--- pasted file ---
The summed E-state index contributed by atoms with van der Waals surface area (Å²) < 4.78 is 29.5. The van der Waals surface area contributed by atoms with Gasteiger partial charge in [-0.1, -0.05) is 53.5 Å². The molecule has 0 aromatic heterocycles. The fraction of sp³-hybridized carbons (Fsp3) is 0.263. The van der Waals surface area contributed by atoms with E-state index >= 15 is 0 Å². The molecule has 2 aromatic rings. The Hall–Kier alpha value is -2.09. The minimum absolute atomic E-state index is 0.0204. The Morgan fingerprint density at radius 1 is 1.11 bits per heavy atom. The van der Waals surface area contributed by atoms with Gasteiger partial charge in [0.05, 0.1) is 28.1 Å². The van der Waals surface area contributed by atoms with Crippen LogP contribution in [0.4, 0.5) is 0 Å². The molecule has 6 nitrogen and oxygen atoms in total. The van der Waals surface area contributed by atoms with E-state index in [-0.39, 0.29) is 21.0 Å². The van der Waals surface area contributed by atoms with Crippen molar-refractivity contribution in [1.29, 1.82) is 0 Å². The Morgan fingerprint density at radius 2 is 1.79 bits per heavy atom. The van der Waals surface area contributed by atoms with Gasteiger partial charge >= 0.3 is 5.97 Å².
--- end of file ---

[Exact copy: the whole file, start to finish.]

The summed E-state index contributed by atoms with van der Waals surface area (Å²) < 4.78 is 29.5. The van der Waals surface area contributed by atoms with Gasteiger partial charge in [-0.1, -0.05) is 53.5 Å². The molecule has 0 aromatic heterocycles. The fraction of sp³-hybridized carbons (Fsp3) is 0.263. The van der Waals surface area contributed by atoms with E-state index >= 15 is 0 Å². The molecule has 2 aromatic rings. The Hall–Kier alpha value is -2.09. The minimum absolute atomic E-state index is 0.0204. The Morgan fingerprint density at radius 1 is 1.11 bits per heavy atom. The van der Waals surface area contributed by atoms with Gasteiger partial charge in [0.05, 0.1) is 28.1 Å². The van der Waals surface area contributed by atoms with Crippen LogP contribution in [0.4, 0.5) is 0 Å². The molecule has 6 nitrogen and oxygen atoms in total. The van der Waals surface area contributed by atoms with E-state index in [-0.39, 0.29) is 21.0 Å². The van der Waals surface area contributed by atoms with Crippen molar-refractivity contribution in [1.29, 1.82) is 0 Å². The Morgan fingerprint density at radius 2 is 1.79 bits per heavy atom. The van der Waals surface area contributed by atoms with Gasteiger partial charge >= 0.3 is 5.97 Å².